An Ojibwe Artist’s Perspective On Picasso
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As an Ojibwe artist, I was pleased to see Toronto’s Art Gallery of Ontario (AGO) exhibition of 147 works by the famous artist Pablo Picasso. The reason I looked forward to seeing this exhibit was because I was fascinated by his sophisticated, yet often primitive representations of a host of subjects. It’s in the way that Picasso masterfully reduced subjects to a raw assemblage of shapes, textures and colors that intrigued me. I felt that, as an Ojibwe Artist, I could learn more about how to bring freedom of form and spontaneity of color and movement to my own work.

The show consists of paintings, sculptures, drawings, and assemblages that were in the collection of the artist at the time of his death. They afford the viewer with a look into the personal life of the artist. It was like reading his diary. His two marriages and several affairs at once showed a human side of Picasso, while at the same time explaining his artistic inspiration through sexuality. A number of themes, aside from the sexual, arose throughout the collection, such as the guitar player, or simply the guitar itself, or the use of still life subjects, or the integration of African Art style into his work. His skill as an artist, as well as his evolution, was astounding. The exhibition delineated the various periods that Picasso passed through. Within that journey, the artist showed his greatness by inventing with fellow artist Georges Braque the artistic technique and medium of collage, and the art style of “Cubism”.

The exhibit threads it’s way through the early years of Picasso with his relationship with Fernande Olivier, and journey’s through relationships with Marie-Therese Walter, Dora Maar, Francoise Gilot, and concludes with Jacqueline Roque.

In viewing the exhibition I felt that Picasso was exceptional at taking risks. That fit with his rejection of authority, and his determination to do things his own way. He was very much an individualist.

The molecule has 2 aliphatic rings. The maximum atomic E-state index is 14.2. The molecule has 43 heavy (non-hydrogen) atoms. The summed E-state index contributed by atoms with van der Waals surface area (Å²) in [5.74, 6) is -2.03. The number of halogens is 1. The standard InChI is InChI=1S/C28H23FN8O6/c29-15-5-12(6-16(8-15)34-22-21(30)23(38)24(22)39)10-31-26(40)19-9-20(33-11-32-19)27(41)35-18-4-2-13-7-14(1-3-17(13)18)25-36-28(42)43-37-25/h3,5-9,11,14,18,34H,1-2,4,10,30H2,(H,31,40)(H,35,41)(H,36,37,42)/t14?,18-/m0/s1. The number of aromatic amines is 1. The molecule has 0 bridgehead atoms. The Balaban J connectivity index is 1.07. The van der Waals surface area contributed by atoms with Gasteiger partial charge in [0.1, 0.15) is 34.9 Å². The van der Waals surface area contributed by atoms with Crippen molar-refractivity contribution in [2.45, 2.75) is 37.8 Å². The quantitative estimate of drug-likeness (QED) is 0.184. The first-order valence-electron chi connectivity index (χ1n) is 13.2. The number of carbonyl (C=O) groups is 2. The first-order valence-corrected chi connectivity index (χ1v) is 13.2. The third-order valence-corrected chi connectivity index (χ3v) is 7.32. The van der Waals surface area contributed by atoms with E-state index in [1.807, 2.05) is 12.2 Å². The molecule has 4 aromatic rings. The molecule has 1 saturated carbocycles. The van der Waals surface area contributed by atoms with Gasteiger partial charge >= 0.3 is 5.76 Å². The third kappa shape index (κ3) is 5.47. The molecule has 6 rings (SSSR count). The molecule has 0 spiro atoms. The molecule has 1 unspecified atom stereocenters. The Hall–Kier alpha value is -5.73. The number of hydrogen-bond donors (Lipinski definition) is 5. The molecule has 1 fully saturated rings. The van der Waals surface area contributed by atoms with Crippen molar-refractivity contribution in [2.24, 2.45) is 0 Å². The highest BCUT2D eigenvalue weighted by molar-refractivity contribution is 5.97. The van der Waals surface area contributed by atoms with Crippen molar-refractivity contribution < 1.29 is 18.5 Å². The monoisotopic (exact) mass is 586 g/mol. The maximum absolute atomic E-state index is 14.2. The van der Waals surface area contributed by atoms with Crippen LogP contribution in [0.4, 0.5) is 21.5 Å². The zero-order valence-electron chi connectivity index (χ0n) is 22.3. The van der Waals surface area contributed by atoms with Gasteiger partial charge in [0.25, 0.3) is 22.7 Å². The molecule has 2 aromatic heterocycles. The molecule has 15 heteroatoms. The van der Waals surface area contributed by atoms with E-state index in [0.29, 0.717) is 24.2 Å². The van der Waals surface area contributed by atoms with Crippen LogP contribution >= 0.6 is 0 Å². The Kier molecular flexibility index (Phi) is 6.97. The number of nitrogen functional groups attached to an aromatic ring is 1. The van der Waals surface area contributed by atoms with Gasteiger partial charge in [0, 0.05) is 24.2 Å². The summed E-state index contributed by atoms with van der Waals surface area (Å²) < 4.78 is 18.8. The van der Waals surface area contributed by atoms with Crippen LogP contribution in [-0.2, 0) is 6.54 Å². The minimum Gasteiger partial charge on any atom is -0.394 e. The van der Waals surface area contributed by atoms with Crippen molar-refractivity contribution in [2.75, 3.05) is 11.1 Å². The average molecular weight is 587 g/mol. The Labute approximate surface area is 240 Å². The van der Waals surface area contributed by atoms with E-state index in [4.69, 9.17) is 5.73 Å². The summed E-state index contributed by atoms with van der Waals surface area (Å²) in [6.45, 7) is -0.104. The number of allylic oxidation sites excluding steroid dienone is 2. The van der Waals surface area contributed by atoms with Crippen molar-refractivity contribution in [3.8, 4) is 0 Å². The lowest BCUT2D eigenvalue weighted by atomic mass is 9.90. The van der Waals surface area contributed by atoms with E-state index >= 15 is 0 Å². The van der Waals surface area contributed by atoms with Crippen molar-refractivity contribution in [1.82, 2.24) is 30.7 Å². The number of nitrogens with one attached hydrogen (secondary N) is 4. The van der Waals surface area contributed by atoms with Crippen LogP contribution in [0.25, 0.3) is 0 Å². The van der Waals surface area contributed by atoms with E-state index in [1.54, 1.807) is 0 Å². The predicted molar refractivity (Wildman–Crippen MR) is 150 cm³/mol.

All art is built upon previous art, and with my work I am grateful for certain lessons and ideas that he gave to me. My particular type of  Ojibwe art would not exist if it weren’t for the invention of ‘collage’. I owe Picasso and Braque my eternal thanks for that. Beyond the technical, though, I’ve been inspired by Picasso to put into my pictures whatever is needed, and not what reality and nature dictate. It is the pictorial work that matters, and nothing more. This is a lesson that I also learned after attending the exhibition of work by Marc Chagall at the AGO in 2011. His work exuded considerable spontaneity, and a freedom from conventional realism.

In my work, I use swatches of color and texture, but I very deliberately conform those swatches to the Canadian aboriginal Woodland style of representation. However, I’m sometimes impacted by certain forms and symbols from non-Anishinabek art (Ojibwe Art), and the influence from the masterwork “Guernica” exemplifies this. Picasso’s large mural of the Nazi bombing of the Basque town of Guernica is powerful. I’ve studied it many times, marveling at the seeming spontaneity, and the anguish that it portrays. Of particular interest to me was the lamp that hovers above the horse. To me, that spoke of the ‘eye of God’. I never forgot that image, and the potential symbolism that it could carry. In my work I have frequently used the ‘eye of God’ symbol to complete the spiritual narrative of a picture. North American aboriginal art has often used spiritual symbols in works of art, but there is no widely accepted symbol that denotes the presence of ‘the great spirit’. I use the ’eye of God’ symbol, but customize the symbol to fit with the spiritual scenes that I create. For example, “The Greeting Party“, or the “Transformed Healer Battling A Sickness Spirit“. (see Kodjearts Ojibwe Art Gallery collection) Both have the all seeing eye of the ‘Great Spirit’.

The exhibition doesn’t show all of Picasso works at their best. As such, many pictures are an unpolished view of the life and psyche of the artist.

I encourage all who can and are relatively unfamiliar  with Picasso’s work to please take some time to stroll about the AGO exhibit and get acquainted with the work and life of an artistic genius. For those who are familiar with the artist’s work, come and enjoy this rare opportunity to see what the artist kept for himself. As well, I also invite you, the reader, to examine my gallery and let me know if you see influences from Picasso, and even Chagall, in my Ojibwe art.

The Picasso exhibit runs until mid-august 2012.

Wayne Kodje

   Sunday, 08 July 2012 20:18    PDF Print E-mail
 

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